Encouraging Participation in Large Classes
Contributed by: Mina Azimi
Many issues can arise as class size increases. A large classroom is not conducive for instructor-student interactions and this lack of personal attention causes students to feel anonymous and isolated. This, in turn, has been shown to cause a drop in motivation, less involvement, poorer attendance, and an increase in distracting behaviors, such as talking, texting, using social media, etc. Even if attendance can be accounted for in some way, students are still likely to adopt a passive role during class since they feel invisible given being surrounded by a crowd of people. They may have shown up physically, but that doesn’t mean they are present mentally.
From the instructor’s perspective, a big issue is having to teach to a large, diverse group in which one style of teaching may not work for everyone. There’s an idea of there being different teaching styles for different people, and unfortunately, large classrooms don’t allow for tailored-teaching styles that can occur in smaller class settings. Also, most professors have a lot of material that needs to be covered in the allotted class time, which makes it difficult to make time for student input.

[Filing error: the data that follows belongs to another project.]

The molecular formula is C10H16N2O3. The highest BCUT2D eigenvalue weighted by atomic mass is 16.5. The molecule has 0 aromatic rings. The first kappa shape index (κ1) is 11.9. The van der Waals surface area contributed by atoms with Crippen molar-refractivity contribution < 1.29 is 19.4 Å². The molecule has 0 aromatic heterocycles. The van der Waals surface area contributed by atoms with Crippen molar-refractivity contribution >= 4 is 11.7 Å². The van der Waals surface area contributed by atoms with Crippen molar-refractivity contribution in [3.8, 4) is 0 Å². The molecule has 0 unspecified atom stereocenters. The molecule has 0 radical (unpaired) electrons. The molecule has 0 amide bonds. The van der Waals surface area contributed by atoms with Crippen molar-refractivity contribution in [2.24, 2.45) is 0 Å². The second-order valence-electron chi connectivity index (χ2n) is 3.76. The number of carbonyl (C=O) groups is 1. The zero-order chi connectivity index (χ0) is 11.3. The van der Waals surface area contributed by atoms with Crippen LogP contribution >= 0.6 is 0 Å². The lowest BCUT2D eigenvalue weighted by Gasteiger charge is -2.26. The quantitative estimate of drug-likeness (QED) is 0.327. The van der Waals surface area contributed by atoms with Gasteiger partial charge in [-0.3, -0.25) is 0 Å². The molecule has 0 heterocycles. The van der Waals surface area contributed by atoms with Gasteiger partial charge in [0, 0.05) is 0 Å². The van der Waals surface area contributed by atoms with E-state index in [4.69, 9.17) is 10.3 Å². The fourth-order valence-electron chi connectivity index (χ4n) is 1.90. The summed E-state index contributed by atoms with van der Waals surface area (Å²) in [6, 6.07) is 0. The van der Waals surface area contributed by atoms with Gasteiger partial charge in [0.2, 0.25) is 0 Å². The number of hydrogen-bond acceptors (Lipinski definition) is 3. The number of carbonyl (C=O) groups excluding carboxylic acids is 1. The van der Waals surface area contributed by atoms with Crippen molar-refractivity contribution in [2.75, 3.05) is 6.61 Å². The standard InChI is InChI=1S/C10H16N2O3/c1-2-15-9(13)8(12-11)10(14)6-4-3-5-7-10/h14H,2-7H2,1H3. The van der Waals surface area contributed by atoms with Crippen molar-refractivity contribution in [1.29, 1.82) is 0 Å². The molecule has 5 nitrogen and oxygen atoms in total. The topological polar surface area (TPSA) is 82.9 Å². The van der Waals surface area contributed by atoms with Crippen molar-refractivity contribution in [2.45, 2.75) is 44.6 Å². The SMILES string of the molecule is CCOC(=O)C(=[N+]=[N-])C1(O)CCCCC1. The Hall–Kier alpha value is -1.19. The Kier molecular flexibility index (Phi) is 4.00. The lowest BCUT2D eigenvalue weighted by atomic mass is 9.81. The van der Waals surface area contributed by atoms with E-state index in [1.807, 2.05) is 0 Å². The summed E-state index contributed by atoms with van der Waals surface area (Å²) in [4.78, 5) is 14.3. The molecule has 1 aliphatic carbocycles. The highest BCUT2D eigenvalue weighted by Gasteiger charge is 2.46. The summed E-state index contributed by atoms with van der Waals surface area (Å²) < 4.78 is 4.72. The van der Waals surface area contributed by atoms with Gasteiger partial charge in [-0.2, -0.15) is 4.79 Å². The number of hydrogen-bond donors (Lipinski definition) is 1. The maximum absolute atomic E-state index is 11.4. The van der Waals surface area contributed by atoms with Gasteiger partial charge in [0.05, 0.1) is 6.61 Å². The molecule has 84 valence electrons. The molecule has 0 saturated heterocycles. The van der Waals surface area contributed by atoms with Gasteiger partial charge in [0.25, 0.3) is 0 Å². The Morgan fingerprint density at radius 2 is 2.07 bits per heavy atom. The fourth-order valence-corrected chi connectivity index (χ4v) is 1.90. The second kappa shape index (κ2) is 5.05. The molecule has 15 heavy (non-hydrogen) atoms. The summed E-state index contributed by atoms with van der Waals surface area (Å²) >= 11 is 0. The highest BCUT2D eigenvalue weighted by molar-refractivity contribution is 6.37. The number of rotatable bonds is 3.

Nonetheless, there are ways to circumvent such issues. The instructor can take initiative to promote participation. One way is to dedicate 5 minutes of every lecture to allow for small group activities, think-pair-share sessions, or even class-wide discussions. Another is to motivate students with incentives, such as bonus points for their participation in class discussions. And finally, since we are in the age of technology, incorporating virtual aids can help encourage students to partake in the class. Things like clicker questions throughout lecture and having discussion forums available will promote more student involvement, and thus, greater their motivation for learning.